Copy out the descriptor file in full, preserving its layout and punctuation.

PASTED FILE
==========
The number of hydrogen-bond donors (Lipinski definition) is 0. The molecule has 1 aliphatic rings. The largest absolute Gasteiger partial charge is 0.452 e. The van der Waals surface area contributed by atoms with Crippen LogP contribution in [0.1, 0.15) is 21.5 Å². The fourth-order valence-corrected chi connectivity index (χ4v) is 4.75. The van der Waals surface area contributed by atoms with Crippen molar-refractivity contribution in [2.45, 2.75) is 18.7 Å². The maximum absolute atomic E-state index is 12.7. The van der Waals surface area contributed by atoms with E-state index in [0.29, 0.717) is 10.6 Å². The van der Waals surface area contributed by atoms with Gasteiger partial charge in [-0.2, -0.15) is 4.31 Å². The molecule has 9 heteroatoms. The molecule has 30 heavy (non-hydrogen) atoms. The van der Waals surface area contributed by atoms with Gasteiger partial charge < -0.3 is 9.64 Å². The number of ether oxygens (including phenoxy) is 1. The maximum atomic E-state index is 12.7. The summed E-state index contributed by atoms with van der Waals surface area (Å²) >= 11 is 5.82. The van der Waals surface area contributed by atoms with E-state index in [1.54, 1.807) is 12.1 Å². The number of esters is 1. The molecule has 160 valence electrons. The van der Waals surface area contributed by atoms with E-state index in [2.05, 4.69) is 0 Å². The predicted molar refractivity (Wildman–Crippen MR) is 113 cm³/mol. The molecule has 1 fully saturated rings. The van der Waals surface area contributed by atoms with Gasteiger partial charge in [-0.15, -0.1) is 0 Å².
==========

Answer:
The number of hydrogen-bond donors (Lipinski definition) is 0. The molecule has 1 aliphatic rings. The largest absolute Gasteiger partial charge is 0.452 e. The van der Waals surface area contributed by atoms with Crippen LogP contribution in [0.1, 0.15) is 21.5 Å². The fourth-order valence-corrected chi connectivity index (χ4v) is 4.75. The van der Waals surface area contributed by atoms with Crippen molar-refractivity contribution in [2.45, 2.75) is 18.7 Å². The maximum absolute atomic E-state index is 12.7. The van der Waals surface area contributed by atoms with E-state index in [0.29, 0.717) is 10.6 Å². The van der Waals surface area contributed by atoms with Gasteiger partial charge in [-0.2, -0.15) is 4.31 Å². The molecule has 9 heteroatoms. The molecule has 30 heavy (non-hydrogen) atoms. The van der Waals surface area contributed by atoms with Gasteiger partial charge < -0.3 is 9.64 Å². The number of ether oxygens (including phenoxy) is 1. The maximum atomic E-state index is 12.7. The summed E-state index contributed by atoms with van der Waals surface area (Å²) >= 11 is 5.82. The van der Waals surface area contributed by atoms with E-state index in [1.54, 1.807) is 12.1 Å². The number of esters is 1. The molecule has 160 valence electrons. The van der Waals surface area contributed by atoms with E-state index in [2.05, 4.69) is 0 Å². The predicted molar refractivity (Wildman–Crippen MR) is 113 cm³/mol. The molecule has 1 fully saturated rings. The van der Waals surface area contributed by atoms with Gasteiger partial charge in [-0.15, -0.1) is 0 Å².